The moment we make up our minds that we are going on with this determination to exalt God over all, we step out of the world's parade. We shall find ourselves out of adjustment to the ways of the world, and increasingly so as we make progress in the holy way (94).I think it's a similar sentiment that motivated these words from Paul Pressler, architect of the SBC conservative resurgence, in his book, A Hill on Which to Die:
In any great movement are individuals who sit back and watch to see which way the battle will go. When they see which side will prevail, they attach themselves to that side (297).And it's not at all unlike Jason Janz' appeal to American believers to do something with their lives that doesn't make sense to pagans (or, if I may add, Christians who are virtually indistinguishable from pagans):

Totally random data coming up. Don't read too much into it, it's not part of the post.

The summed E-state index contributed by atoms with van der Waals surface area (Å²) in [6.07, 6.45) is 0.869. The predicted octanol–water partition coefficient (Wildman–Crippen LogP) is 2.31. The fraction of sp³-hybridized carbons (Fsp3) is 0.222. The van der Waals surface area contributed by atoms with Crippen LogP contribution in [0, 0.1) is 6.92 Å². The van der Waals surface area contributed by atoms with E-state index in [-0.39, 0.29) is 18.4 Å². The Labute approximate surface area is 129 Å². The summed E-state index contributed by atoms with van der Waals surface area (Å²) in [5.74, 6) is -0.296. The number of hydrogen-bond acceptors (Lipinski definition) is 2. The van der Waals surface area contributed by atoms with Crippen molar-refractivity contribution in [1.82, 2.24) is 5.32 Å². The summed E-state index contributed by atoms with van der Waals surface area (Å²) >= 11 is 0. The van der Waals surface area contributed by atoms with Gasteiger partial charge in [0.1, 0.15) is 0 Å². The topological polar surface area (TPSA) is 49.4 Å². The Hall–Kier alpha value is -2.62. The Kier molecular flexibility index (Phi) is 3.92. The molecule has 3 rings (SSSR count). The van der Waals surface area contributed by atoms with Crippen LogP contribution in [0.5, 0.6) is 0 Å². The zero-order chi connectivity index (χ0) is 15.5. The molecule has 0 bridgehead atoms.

I’m afraid that when the lives of most Christians are examined, they make complete sense to the average pagan. Materially, we have houses, cars, retirement plans, and five kinds of insurance so that we can have “risk-free” living. When it comes to our time, we spend more time having fun than serving the poor. We spend more time playing with our toys than meeting as believers, provoking one another to love and good works. I’m afraid that our diversions have become our delight in America. When it comes to what we live for, I’m afraid we display Babylonian desires for the latest and greatest . . . just like the pagans.So whether it's central city church planting or sacrificing reputation and status for the sake of the truth or spending your life in overseas missions work or something completely different, how are you stepping out of this world's parade?